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Day 14 – Q 2.What are the challenges in developing world class port infrastructure in India? What measures have been taken by the government to upgrade the ports? Discuss.

2. What are the challenges in developing world class port infrastructure in India? What measures have been taken by the government to upgrade the ports? Discuss.  

भारत में विश्वस्तरीय पोर्ट इन्फ्रास्ट्रक्चर विकसित करने में क्या चुनौतियाँ हैं? बंदरगाहों को उन्नत करने के लिए सरकार ने क्या उपाय किए हैं? चर्चा करें।


India has an extensive 7,500 km coastline with 12 major ports and just under 200 minor ports, of which 139 are functioning. Primarily, the major ports deal with, by volume, 95% of India’s total foreign trade. But, across the board, these ports are underperforming because of serious infrastructure and connectivity problems. 


According to the NITI AAYOG,to achieve the ambitious target of having a 5% share in world exports and climb up the ranks in ease of doing business, India needs to address its port ecosystem. Also Port infrastructure forms key part of the trade infrastructure. 

In this regard, the challenges facing in development of a world class port infrastructure include the following:

  • Issues with PPP Model- Most port PPPs impose strict limits on what private operators are allowed to do, usually in terms of the types of cargo they are allowed to handle.
  • Limited Hinterland Linkages- Inefficiency due to poor hinterland connectivity through rail, road, highways, coastal shipping and inland waterways. 
  • Incoherent Policy Measures – Port Infrastructure has been a neglected space in terms of policy focus due to multiple factors.
  • Sub-optimal Transport Modal Mix – Lack of requisite infrastructure for evacuation from major and non-major ports leads to sub-optimal transport modal mix.
  • Lack of adequate berthing facility, number of berths, sufficient length for proper berthing of the vessels at the Non-Major Ports is another problem.
  • Processes and operations across India’s ports are not standardized or uniform, costs and time for key processes are unpredictable and there is an unacceptable level of variation across ports as well as within ports.
  • Financial constriants – Years of underinvestment have left the port infrastructure in dismal condition especially with regards to the non-major ports.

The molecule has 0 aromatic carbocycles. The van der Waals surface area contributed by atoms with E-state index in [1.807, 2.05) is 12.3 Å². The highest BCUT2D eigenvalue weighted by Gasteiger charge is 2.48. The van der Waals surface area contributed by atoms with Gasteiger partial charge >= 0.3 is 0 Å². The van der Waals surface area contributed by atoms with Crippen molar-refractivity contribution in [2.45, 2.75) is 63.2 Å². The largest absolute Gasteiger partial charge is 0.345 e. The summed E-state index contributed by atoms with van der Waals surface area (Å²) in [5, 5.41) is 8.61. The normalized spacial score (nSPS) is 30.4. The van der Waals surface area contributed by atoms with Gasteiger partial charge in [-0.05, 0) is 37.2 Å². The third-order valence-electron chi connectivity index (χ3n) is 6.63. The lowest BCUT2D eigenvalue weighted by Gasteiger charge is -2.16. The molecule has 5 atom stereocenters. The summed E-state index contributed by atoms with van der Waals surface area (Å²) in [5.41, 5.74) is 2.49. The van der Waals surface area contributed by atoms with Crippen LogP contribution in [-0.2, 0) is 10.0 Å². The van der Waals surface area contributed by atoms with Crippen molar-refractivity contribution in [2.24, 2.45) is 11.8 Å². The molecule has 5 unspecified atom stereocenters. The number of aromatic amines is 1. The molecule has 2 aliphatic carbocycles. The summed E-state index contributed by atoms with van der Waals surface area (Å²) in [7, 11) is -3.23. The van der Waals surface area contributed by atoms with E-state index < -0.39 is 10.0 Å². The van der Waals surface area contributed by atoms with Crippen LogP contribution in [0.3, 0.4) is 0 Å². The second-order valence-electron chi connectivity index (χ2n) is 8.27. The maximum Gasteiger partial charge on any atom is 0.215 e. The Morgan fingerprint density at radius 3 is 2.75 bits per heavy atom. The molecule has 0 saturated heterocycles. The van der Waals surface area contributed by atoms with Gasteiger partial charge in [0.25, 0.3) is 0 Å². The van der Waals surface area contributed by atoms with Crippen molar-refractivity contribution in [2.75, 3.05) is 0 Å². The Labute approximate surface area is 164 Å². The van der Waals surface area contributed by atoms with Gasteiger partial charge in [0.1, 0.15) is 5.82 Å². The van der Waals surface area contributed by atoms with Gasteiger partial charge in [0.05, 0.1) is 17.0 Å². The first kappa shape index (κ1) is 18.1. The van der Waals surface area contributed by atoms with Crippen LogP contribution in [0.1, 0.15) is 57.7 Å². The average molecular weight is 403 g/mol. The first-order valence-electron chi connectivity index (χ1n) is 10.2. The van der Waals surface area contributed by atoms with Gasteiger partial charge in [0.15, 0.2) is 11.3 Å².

• Deficient dredging capacity – Draft is also a major limitation in India as terminals and ports are unable to cater to vessels beyond Panamax (Draft over 13 meters) size that are increasingly dominating global trade.
  • Land acquisition and environmental clearances are some specific challenges for port infrastructure.

Due to India’s inadequate port infrastructure, many investors are wary of getting involved in business in the region and also hampers the overall economic prospects, to overcome which government has taken the following measures as well as  to usher in the ideal of port led development : 

  • In 2016, India passed the Central Port Authority (CPA) Act. The act grants more autonomy to the major ports. 
  • The Revised Model Concession Agreement (MCA) was released in 2016, which includes incentives for the private sector to get involved with the ports through updated tariff guidelines and discounted revenue shares.
  • The government provides a 10-year-tax holiday to companies that help maintain and operate ports. If these companies undertake a port development project, the government will help with up to 50% of the cost.
  • Sagarmala Project: The programme aims to modernize India’s ports so that port-led development can be augmented and coastlines can be developed to contribute in India’s growth. Port Modernization & New Port Development, Port Connectivity Enhancement, Port-linked Industrialization and Coastal Community Development form the component of this Project.
  • Project Unnati: It has been started by Government of India to identify the opportunity areas for improvement in the operations of major ports. 
  • Introduction of Port Enterprise Business System – A was tender issued by the Indian Ports Association (IPA) to maintain an Enterprise Business System (EBS) to modernise and automate port processes for five central government-owned ports.

Way Forward:

  • Priority should be given on expanding capacity and improving operational efficiency. 
  • Environmental clearances, Tariff norms, land acquisition etc. need to be standardized and implemented for the port sector so as to boost foreign investments.
  • The regulatory regime should be made less complex and less rigid.


India’s cargo traffic handled by ports is expected to reach 1,695 million metric tonnes by 2021-22, according to a report of the National Transport Development Policy Committee and to capitalise on this potential, expedient development of port infrastructure becomes vital which will further help in realising the dream of $5 trillion economy by 2024.

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